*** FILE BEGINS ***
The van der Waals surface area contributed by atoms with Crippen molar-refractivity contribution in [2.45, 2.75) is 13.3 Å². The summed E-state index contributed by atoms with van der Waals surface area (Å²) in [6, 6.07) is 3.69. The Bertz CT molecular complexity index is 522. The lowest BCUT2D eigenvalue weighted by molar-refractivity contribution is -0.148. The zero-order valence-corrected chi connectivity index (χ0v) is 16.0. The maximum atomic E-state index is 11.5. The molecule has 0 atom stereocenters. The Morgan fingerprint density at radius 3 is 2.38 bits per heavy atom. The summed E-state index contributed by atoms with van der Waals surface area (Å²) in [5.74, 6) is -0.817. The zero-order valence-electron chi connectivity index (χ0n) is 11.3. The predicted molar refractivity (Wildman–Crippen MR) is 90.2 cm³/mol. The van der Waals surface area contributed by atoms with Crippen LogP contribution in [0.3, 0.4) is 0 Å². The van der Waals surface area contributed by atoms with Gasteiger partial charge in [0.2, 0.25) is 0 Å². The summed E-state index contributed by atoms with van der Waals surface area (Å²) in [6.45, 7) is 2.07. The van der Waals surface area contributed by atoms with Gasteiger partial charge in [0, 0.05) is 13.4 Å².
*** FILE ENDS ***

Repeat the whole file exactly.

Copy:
The van der Waals surface area contributed by atoms with Crippen molar-refractivity contribution in [2.45, 2.75) is 13.3 Å². The summed E-state index contributed by atoms with van der Waals surface area (Å²) in [6, 6.07) is 3.69. The Bertz CT molecular complexity index is 522. The lowest BCUT2D eigenvalue weighted by molar-refractivity contribution is -0.148. The zero-order valence-corrected chi connectivity index (χ0v) is 16.0. The maximum atomic E-state index is 11.5. The molecule has 0 atom stereocenters. The Morgan fingerprint density at radius 3 is 2.38 bits per heavy atom. The summed E-state index contributed by atoms with van der Waals surface area (Å²) in [5.74, 6) is -0.817. The zero-order valence-electron chi connectivity index (χ0n) is 11.3. The predicted molar refractivity (Wildman–Crippen MR) is 90.2 cm³/mol. The van der Waals surface area contributed by atoms with Crippen LogP contribution in [0.3, 0.4) is 0 Å². The van der Waals surface area contributed by atoms with Gasteiger partial charge in [0.2, 0.25) is 0 Å². The summed E-state index contributed by atoms with van der Waals surface area (Å²) in [6.45, 7) is 2.07. The van der Waals surface area contributed by atoms with Gasteiger partial charge in [0, 0.05) is 13.4 Å².